Production of dichlorobenzenes can result from the biodegradation of higher-chlorinated benzenes already in the environment, either in aquatic systems or with the potential for input into aquatic systems. Dichlorobenzenes have also been reported to be produced during incineration of municipal waste, sewage sludge, fossil fuels and, in particular, chlorinated polymers, such as polyvinyl chloride and chlorinated polyethylenes. In each case, input of dichlorobenzenes to the atmosphere may subsequently result in depositional input to aquatic systems.

Recorded levels in the marine environment

The widespread occurrence of dichlorobenzenes in the atmosphere confers the potential for contamination of all associated surface waters, even in the absence of manufacturing or use-related inputs. Based on a theoretical population centre of 1 million people in 100 km2 using typical amounts of dichlorobenzene, a concentration of 2 µg l-1 1,4-DCB in surface waters was predicted by Rippen et al. (1984) (reported in Crane and Fawell 1989). Generally, it was the 1,4-DCB isomer which had been reported at the highest concentrations in surface waters up to 1989, at concentrations from 0.004 to 310 µg l-1, but the 1,3-isomer may be more significant in aquatic sediments (Crane and Fawell 1989).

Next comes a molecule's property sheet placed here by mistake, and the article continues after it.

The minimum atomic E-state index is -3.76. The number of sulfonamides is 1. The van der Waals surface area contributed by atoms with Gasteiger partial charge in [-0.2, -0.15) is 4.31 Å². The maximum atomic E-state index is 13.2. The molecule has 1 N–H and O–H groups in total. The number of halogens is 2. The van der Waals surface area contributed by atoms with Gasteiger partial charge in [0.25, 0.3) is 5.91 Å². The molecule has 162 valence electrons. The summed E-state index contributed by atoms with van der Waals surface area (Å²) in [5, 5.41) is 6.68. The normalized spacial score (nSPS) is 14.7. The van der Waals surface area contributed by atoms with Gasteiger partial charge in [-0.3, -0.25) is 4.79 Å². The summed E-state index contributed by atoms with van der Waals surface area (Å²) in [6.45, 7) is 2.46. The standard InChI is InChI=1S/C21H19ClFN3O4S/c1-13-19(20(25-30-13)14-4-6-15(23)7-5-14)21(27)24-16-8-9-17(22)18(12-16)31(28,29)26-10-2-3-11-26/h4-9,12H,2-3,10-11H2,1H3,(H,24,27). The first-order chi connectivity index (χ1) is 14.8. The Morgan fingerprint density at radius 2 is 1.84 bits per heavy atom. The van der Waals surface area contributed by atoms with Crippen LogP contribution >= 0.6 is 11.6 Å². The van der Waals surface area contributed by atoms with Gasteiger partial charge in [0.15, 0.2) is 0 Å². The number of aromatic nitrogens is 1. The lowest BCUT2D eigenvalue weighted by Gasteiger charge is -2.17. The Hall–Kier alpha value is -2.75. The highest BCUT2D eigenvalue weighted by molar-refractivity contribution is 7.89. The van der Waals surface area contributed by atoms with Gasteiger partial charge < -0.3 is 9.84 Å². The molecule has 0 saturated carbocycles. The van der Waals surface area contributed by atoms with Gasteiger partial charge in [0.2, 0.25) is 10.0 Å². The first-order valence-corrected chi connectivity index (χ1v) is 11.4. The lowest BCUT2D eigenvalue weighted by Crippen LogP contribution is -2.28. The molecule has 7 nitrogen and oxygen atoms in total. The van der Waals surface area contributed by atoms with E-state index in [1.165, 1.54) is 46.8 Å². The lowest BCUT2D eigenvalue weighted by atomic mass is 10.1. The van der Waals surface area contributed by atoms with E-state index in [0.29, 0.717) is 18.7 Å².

Studies of fresh and saline waters reported by the Foundation for Water Research (FWR) (1990) similarly indicated concentrations were below the µg l-1 level, although concentrations associated with suspended sediment had been reported as high as tens of mg kg-1.

Fate and behaviour in the marine environment

The fate and behaviour of dichlorobenzenes has been summarised by Hedgecott et al (1998).

Dichlorobenzenes do not demonstrate extremes of aqueous solubility or lipophilicity, but are volatile. Models describing their environmental partitioning indicate that dichlorobenzenes in surface waters will be prone to removal from the water column by volatilisation and also by sorption to particulates which settle out into sediments. Models for environmental volatilisation, and real monitoring data, suggest 50% or more may volatilise from flowing waters in 8 hours to 3 days, whilst this may increase from 3 to 100 days (but mostly less than 30 days) for lakes and seawater mesocosms.

In the atmosphere, dichlorobenzenes may be degraded by chemical- or sunlight-catalysed reactions, and may also sorb to particulates which are subsequently deposited (whilst losses of dichlorobenzenes dissolved in rain are not expected to be significant). A tendency to sorb to organic solids is also suggested by the log Kow values of 3.28 to 3.62 and log Koc values of 2.2 to 3.0.

Different standard aerobic biodegradability tests indicate that dichlorobenzenes can be classified as 'readily biodegradable' through to 'resistant to biodegradation', depending on the test type and conditions. There do not appear to be any reports of standard anaerobic biodegradability tests. Biodegradation of dichlorobenzenes in aerobic aqueous and soils systems has been widely reported. However, its environmental significance is probably limited, except where volatilisation is impeded. Studies of anaerobic systems (e.g. sediment cores) provide no evidence of biodegradation.